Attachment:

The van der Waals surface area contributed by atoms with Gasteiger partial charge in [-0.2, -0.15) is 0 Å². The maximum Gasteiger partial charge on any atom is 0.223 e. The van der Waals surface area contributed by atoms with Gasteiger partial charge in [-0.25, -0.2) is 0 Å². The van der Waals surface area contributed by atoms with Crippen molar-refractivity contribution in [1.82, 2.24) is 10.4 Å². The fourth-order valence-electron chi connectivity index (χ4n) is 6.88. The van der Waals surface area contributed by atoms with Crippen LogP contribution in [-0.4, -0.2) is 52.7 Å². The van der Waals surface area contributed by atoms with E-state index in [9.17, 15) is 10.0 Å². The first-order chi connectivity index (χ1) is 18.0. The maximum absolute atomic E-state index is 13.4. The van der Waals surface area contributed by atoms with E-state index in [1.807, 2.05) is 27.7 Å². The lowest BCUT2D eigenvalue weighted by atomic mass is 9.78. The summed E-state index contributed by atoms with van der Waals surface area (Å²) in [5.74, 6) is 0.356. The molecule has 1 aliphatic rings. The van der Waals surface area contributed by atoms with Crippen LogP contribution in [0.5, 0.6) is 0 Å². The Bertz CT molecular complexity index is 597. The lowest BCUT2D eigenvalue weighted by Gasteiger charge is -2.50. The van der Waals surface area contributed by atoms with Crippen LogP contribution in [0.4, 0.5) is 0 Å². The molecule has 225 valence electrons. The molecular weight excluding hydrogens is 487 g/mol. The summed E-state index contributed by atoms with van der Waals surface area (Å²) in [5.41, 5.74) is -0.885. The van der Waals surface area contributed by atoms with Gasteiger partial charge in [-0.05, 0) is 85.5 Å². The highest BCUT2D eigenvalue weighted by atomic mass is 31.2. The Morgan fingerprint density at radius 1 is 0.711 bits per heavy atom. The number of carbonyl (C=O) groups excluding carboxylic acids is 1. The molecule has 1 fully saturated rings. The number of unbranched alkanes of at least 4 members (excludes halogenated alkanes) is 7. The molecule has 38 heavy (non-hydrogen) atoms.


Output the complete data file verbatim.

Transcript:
The van der Waals surface area contributed by atoms with Gasteiger partial charge in [-0.2, -0.15) is 0 Å². The maximum Gasteiger partial charge on any atom is 0.223 e. The van der Waals surface area contributed by atoms with Gasteiger partial charge in [-0.25, -0.2) is 0 Å². The van der Waals surface area contributed by atoms with Crippen molar-refractivity contribution in [1.82, 2.24) is 10.4 Å². The fourth-order valence-electron chi connectivity index (χ4n) is 6.88. The van der Waals surface area contributed by atoms with Crippen LogP contribution in [-0.4, -0.2) is 52.7 Å². The van der Waals surface area contributed by atoms with E-state index in [9.17, 15) is 10.0 Å². The first-order chi connectivity index (χ1) is 18.0. The maximum absolute atomic E-state index is 13.4. The van der Waals surface area contributed by atoms with E-state index in [1.807, 2.05) is 27.7 Å². The lowest BCUT2D eigenvalue weighted by atomic mass is 9.78. The summed E-state index contributed by atoms with van der Waals surface area (Å²) in [5.74, 6) is 0.356. The molecule has 1 aliphatic rings. The van der Waals surface area contributed by atoms with Crippen LogP contribution in [0.5, 0.6) is 0 Å². The Bertz CT molecular complexity index is 597. The lowest BCUT2D eigenvalue weighted by Gasteiger charge is -2.50. The van der Waals surface area contributed by atoms with Crippen LogP contribution in [0.4, 0.5) is 0 Å². The molecule has 225 valence electrons. The molecular weight excluding hydrogens is 487 g/mol. The summed E-state index contributed by atoms with van der Waals surface area (Å²) in [5.41, 5.74) is -0.885. The van der Waals surface area contributed by atoms with Gasteiger partial charge in [-0.05, 0) is 85.5 Å². The highest BCUT2D eigenvalue weighted by atomic mass is 31.2. The Morgan fingerprint density at radius 1 is 0.711 bits per heavy atom. The number of carbonyl (C=O) groups excluding carboxylic acids is 1. The molecule has 1 fully saturated rings. The number of unbranched alkanes of at least 4 members (excludes halogenated alkanes) is 7. The molecule has 38 heavy (non-hydrogen) atoms.